After pushing to remove the city's statues of controversial historical figures, New York City Mayor Bill de Blasio has been snubbed by organizers of the Bronx Columbus Day Parade.
One committee member has even derided the Italian-American mayor as a "fake Italian."
The parade committee decided to not invite the mayor this year – even though he previously participated in 2012, 2013 and 2015 – all because of his appointment of a special commission focused on reviewing city statues and potentially removing them if they prove to be too controversial.
“Why would I have a mayor march who acts like Pontius Pilate? He washes his hands and puts up an 18-member committee to look at each statute,” committee member Tony Signorile told the New York Post.
“At this point, I think he is a fake Italian," he continued. "The mayor should have thought this through and not gone along with the rest of the liberals.”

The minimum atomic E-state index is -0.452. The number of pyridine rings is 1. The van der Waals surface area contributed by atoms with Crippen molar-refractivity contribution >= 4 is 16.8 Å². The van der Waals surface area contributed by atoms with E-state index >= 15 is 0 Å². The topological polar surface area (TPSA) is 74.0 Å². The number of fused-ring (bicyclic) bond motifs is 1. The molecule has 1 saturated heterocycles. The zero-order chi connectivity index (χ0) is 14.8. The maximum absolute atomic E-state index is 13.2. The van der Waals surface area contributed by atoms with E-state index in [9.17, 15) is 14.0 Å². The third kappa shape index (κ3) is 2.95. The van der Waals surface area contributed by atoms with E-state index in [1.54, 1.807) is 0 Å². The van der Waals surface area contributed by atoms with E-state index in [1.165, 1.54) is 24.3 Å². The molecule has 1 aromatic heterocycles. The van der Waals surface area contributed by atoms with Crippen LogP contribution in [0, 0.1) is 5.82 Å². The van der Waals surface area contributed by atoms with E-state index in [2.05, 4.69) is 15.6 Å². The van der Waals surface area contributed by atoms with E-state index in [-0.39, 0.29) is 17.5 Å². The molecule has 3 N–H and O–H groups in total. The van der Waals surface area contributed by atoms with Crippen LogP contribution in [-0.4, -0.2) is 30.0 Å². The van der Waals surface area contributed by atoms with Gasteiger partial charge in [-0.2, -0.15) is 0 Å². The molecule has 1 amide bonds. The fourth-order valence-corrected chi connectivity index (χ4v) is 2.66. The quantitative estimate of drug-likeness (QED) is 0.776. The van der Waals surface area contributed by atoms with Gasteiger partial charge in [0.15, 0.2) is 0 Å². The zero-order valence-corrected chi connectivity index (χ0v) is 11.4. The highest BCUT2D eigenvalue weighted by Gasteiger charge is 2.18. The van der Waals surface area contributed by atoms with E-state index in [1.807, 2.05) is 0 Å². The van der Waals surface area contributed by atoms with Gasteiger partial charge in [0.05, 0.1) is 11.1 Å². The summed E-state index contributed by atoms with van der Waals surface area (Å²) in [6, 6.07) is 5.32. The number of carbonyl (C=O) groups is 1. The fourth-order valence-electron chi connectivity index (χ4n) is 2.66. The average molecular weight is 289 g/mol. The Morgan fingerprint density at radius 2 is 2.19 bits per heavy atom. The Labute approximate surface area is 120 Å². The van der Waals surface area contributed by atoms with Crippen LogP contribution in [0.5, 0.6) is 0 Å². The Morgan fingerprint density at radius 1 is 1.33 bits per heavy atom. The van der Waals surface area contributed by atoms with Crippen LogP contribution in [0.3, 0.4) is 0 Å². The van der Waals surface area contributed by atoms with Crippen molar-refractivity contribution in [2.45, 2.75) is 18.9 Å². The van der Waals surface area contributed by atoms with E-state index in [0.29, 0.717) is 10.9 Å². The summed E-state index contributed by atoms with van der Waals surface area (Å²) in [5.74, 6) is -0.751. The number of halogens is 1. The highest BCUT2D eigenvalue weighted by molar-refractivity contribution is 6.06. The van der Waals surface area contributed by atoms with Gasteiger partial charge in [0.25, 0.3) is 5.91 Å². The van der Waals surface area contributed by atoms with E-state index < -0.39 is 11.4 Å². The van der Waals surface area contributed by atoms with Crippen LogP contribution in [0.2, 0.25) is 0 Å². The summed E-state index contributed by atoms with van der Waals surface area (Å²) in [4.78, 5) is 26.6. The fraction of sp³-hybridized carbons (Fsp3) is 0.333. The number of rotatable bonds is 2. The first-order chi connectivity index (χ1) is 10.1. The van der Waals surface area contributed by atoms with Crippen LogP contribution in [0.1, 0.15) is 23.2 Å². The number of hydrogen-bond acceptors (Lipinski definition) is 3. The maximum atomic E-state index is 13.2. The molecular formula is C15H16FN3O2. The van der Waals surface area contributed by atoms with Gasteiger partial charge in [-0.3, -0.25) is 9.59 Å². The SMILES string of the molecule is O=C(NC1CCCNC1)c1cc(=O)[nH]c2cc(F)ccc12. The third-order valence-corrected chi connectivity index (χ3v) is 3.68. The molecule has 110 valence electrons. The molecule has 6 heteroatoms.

Signorile noted that City Council Speaker Melissa Mark-Viverito openly suggested removing Columbus statues that stand in Queens and at Manhattan's Columbus Circle.
De Blasio's statue task force was appointed in August in response to the white nationalist riot in Charlottesville, Va., which was sparked by a dispute over whether that city should remove a statue of Confederate Gen. Robert E. Lee.
The resulting violence in Virginia left one woman dead and multiple people injured.
The task force will determine if any city monuments honor historical figures who are now regarded as “oppressive and inconsistent with the values of New York City,” the New York Times reported.
Members of the Italian-American community expressed fear over potential removal of Columbus, whom they perceive as a symbol of progress and pride – but others deem as a colonizer who enslaved native peoples.
The fears are not confined to New York. Politicians in Los Angeles; Portland; Maine; and elsewhere have recently abolished Columbus Day and replaced it with Indigenous Peoples’ Day.